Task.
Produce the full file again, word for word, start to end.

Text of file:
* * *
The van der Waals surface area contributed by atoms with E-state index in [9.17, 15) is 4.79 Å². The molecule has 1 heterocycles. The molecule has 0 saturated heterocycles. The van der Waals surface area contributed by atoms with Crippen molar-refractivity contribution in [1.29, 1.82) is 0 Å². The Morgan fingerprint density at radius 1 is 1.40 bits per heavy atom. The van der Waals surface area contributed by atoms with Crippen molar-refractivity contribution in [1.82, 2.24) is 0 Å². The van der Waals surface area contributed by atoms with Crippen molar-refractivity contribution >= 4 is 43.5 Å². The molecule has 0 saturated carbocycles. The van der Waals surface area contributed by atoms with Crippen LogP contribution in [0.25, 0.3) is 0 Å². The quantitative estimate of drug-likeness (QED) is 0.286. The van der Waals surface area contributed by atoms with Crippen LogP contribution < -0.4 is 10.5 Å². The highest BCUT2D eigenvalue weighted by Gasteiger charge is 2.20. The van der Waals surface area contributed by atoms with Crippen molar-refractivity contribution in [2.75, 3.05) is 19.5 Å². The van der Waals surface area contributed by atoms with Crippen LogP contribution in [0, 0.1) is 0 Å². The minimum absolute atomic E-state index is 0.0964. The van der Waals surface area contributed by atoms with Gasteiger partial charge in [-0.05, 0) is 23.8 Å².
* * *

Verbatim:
The van der Waals surface area contributed by atoms with E-state index in [9.17, 15) is 4.79 Å². The molecule has 1 heterocycles. The molecule has 0 saturated heterocycles. The van der Waals surface area contributed by atoms with Crippen molar-refractivity contribution in [1.29, 1.82) is 0 Å². The Morgan fingerprint density at radius 1 is 1.40 bits per heavy atom. The van der Waals surface area contributed by atoms with Crippen molar-refractivity contribution in [1.82, 2.24) is 0 Å². The van der Waals surface area contributed by atoms with Crippen molar-refractivity contribution >= 4 is 43.5 Å². The molecule has 0 saturated carbocycles. The van der Waals surface area contributed by atoms with Crippen LogP contribution in [0.25, 0.3) is 0 Å². The quantitative estimate of drug-likeness (QED) is 0.286. The van der Waals surface area contributed by atoms with Crippen LogP contribution < -0.4 is 10.5 Å². The highest BCUT2D eigenvalue weighted by Gasteiger charge is 2.20. The van der Waals surface area contributed by atoms with Crippen molar-refractivity contribution in [2.75, 3.05) is 19.5 Å². The van der Waals surface area contributed by atoms with Crippen LogP contribution in [0, 0.1) is 0 Å². The minimum absolute atomic E-state index is 0.0964. The van der Waals surface area contributed by atoms with Gasteiger partial charge in [-0.05, 0) is 23.8 Å².